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Indian designer Payal Khandwala pens her tribute to the legendary Issey Miyake


His endless dedication to the craft, his focus on innovation and his expansive use of technology, spans decades. His outwardly simple designs are buttressed by a team of scientists and mathematicians. He didn’t just cut and sew his pleats. Each design is meticulously scaled up on a graph, cut, sewn and then pleated to shrink to the precise size of the final garment. 

In a world where we jump from one thing to the next, and in fashion, from one season to the next, he devoted his lifetime to problem-solving one fundamental idea. And his unwavering perseverance to create this new language is central to the legacy he leaves behind.

He engineered his vision and his clothes. He made them flexible, versatile and allowed the body to move with freedom. He sculpted these inimitable three-dimensional forms, these resilient but fragile origami-like silhouettes. But he also sculpted something intangible, this sacred, intimate space between the textile and the body. And he did it in the most poetic way. All the while, creating garments that are exquisitely minimal, effortlessly elegant and forever timeless. This is what inspires me and I’m certain countless others. Such was his attention to detail, design thinking, commitment and philosophy.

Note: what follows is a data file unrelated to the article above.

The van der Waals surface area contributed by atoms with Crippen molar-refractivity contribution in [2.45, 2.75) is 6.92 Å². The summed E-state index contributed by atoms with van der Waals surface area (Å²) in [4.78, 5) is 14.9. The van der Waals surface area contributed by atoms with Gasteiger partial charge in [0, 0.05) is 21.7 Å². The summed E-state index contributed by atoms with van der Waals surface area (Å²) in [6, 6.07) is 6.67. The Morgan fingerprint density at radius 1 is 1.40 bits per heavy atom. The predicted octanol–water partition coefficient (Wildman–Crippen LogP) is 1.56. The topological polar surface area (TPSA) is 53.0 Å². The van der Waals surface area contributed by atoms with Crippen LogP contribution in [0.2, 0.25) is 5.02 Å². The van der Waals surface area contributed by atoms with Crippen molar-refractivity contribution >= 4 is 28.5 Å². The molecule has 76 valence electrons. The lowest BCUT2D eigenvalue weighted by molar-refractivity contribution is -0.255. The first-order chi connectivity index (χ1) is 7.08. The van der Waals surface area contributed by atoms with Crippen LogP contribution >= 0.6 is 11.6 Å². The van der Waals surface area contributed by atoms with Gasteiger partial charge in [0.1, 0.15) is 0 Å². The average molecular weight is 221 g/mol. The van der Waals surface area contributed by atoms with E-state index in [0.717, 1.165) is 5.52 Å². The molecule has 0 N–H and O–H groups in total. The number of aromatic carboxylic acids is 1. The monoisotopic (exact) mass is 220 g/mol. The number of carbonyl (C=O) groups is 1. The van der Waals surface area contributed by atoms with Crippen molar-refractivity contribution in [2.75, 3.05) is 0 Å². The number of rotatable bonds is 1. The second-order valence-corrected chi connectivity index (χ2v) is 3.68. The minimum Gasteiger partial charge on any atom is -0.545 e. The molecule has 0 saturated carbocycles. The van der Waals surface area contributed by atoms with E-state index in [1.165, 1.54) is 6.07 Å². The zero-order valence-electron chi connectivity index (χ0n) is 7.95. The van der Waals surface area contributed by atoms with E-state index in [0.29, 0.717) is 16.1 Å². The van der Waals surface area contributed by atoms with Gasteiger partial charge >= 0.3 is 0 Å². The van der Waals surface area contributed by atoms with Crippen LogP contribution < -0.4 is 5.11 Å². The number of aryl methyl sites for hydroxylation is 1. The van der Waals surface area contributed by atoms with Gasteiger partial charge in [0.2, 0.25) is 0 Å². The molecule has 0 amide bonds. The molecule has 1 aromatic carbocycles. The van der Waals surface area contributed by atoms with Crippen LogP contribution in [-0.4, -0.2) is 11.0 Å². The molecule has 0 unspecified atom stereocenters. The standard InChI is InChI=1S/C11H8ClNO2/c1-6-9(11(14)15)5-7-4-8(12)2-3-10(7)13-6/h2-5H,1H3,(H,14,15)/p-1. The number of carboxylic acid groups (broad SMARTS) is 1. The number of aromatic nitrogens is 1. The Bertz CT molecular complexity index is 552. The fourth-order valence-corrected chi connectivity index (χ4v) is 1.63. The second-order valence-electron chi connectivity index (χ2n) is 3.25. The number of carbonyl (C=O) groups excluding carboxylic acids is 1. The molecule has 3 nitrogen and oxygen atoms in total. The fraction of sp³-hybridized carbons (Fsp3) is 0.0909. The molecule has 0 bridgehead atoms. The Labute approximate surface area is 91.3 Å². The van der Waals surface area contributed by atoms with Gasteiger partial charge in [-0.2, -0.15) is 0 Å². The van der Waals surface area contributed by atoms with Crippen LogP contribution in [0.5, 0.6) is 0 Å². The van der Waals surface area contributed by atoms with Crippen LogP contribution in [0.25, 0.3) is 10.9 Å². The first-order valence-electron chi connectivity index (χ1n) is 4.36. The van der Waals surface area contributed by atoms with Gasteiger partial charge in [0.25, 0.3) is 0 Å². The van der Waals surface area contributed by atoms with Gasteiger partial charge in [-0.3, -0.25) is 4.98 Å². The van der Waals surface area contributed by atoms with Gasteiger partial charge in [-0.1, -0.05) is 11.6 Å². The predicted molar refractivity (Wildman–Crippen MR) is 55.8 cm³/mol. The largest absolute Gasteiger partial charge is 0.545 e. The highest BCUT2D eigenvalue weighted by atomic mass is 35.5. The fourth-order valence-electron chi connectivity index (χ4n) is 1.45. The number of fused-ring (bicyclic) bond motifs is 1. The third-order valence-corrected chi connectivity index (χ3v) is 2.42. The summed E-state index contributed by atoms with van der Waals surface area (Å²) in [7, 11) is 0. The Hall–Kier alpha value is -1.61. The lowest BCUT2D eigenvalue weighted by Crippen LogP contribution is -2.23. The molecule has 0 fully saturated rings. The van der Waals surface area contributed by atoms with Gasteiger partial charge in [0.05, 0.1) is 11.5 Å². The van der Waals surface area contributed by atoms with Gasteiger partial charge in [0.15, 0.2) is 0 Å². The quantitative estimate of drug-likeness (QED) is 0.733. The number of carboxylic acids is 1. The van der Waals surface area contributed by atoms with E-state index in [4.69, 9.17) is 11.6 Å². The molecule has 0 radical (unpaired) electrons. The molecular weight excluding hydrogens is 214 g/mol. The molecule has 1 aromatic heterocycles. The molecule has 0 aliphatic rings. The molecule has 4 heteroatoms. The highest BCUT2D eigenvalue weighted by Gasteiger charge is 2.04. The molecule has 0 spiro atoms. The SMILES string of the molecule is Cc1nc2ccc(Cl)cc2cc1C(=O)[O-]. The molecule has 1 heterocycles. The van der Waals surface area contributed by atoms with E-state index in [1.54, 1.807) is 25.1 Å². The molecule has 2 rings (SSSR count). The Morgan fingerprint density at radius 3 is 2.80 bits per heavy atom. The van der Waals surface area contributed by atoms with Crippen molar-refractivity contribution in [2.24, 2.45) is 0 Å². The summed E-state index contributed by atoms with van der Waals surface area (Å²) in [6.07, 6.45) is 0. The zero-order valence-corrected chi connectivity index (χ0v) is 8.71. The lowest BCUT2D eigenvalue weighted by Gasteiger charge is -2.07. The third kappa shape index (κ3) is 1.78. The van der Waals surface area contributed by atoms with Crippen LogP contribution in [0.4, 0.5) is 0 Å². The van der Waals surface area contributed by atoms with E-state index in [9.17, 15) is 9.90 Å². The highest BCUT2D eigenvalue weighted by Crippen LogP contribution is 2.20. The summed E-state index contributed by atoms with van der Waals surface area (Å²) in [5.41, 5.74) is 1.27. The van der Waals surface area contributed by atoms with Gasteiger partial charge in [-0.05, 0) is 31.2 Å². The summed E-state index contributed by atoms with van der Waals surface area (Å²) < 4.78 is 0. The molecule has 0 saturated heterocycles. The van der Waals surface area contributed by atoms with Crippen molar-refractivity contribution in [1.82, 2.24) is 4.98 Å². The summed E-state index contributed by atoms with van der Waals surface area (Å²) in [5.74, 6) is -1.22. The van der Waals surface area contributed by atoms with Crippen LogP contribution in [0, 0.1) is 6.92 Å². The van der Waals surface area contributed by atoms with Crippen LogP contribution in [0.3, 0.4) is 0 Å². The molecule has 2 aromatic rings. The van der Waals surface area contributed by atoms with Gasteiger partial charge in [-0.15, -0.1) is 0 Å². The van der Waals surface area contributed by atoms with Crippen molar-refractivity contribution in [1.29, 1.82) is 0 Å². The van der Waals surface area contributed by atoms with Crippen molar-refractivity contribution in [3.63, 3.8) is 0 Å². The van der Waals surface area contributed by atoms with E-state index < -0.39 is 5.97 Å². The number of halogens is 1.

I knew the first time I encountered his clothes, that they were special. Even my daughter never misses an opportunity to steal his clothes from my closet when she can. She’s thirteen now, but she started when she was only seven. She responded to it the same way. Because it’s how we feel when we wear them and how memorable they are, that makes them unique. His clothes still whisper in a sea of garments that shout. This is the wisdom of his talent.

When I read about his extensive process, I tried to reverse it to solve the problem. The idea was to play and create garments with minimal intervention or no sewing. Just simple flat pieces of uninterrupted pleated fabric, slit precisely for the neckline, to make room for the arms, just a button or a string to hold it together. For a country that is so comfortable with saris and dupattas, I was curious to explore how these garments would echo that philosophy of drape, so inherent in our culture. And to this date, each time I make a new shape, it reminds me of the intricacy of his infinite skill.

Issey Miyake spent all his life making ‘clothes for many and not fashion for a few’. And he must know that we will continue to cherish them for all of ours.

Also read:

The master of ‘Pleats Please’ – Legendary fashion designer Issey Miyake passed away at the age of 84

Designer Payal Khandwala only makes clothes that she will wear herself

Aditi Rao Hydari’s regal Payal Khandwala outfit is a lesson in pairing lehengas with a kurta



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